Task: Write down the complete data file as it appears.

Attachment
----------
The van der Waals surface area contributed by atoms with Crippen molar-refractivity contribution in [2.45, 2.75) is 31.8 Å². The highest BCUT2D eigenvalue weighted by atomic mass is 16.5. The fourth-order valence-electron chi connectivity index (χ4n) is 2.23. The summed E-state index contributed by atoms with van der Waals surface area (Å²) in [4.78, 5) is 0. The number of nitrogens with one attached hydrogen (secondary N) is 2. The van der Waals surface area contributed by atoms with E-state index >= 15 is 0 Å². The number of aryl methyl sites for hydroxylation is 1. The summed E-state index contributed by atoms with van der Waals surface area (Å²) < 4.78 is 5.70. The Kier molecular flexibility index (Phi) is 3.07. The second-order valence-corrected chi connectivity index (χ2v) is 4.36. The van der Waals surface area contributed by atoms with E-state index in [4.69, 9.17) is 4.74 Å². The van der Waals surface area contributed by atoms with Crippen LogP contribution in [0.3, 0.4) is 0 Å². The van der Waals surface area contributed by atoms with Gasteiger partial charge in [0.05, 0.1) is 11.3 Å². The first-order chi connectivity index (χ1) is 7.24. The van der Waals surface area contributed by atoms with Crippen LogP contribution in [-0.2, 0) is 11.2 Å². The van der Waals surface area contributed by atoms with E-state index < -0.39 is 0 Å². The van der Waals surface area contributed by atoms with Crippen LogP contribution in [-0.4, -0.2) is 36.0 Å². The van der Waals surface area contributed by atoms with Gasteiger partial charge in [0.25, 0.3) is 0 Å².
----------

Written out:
The van der Waals surface area contributed by atoms with Crippen molar-refractivity contribution in [2.45, 2.75) is 31.8 Å². The highest BCUT2D eigenvalue weighted by atomic mass is 16.5. The fourth-order valence-electron chi connectivity index (χ4n) is 2.23. The summed E-state index contributed by atoms with van der Waals surface area (Å²) in [4.78, 5) is 0. The number of nitrogens with one attached hydrogen (secondary N) is 2. The van der Waals surface area contributed by atoms with E-state index >= 15 is 0 Å². The number of aryl methyl sites for hydroxylation is 1. The summed E-state index contributed by atoms with van der Waals surface area (Å²) < 4.78 is 5.70. The Kier molecular flexibility index (Phi) is 3.07. The second-order valence-corrected chi connectivity index (χ2v) is 4.36. The van der Waals surface area contributed by atoms with E-state index in [4.69, 9.17) is 4.74 Å². The van der Waals surface area contributed by atoms with Crippen LogP contribution in [0.3, 0.4) is 0 Å². The van der Waals surface area contributed by atoms with Gasteiger partial charge in [0.05, 0.1) is 11.3 Å². The first-order chi connectivity index (χ1) is 7.24. The van der Waals surface area contributed by atoms with Crippen LogP contribution in [-0.2, 0) is 11.2 Å². The van der Waals surface area contributed by atoms with E-state index < -0.39 is 0 Å². The van der Waals surface area contributed by atoms with Crippen LogP contribution in [-0.4, -0.2) is 36.0 Å². The van der Waals surface area contributed by atoms with Gasteiger partial charge in [0.25, 0.3) is 0 Å².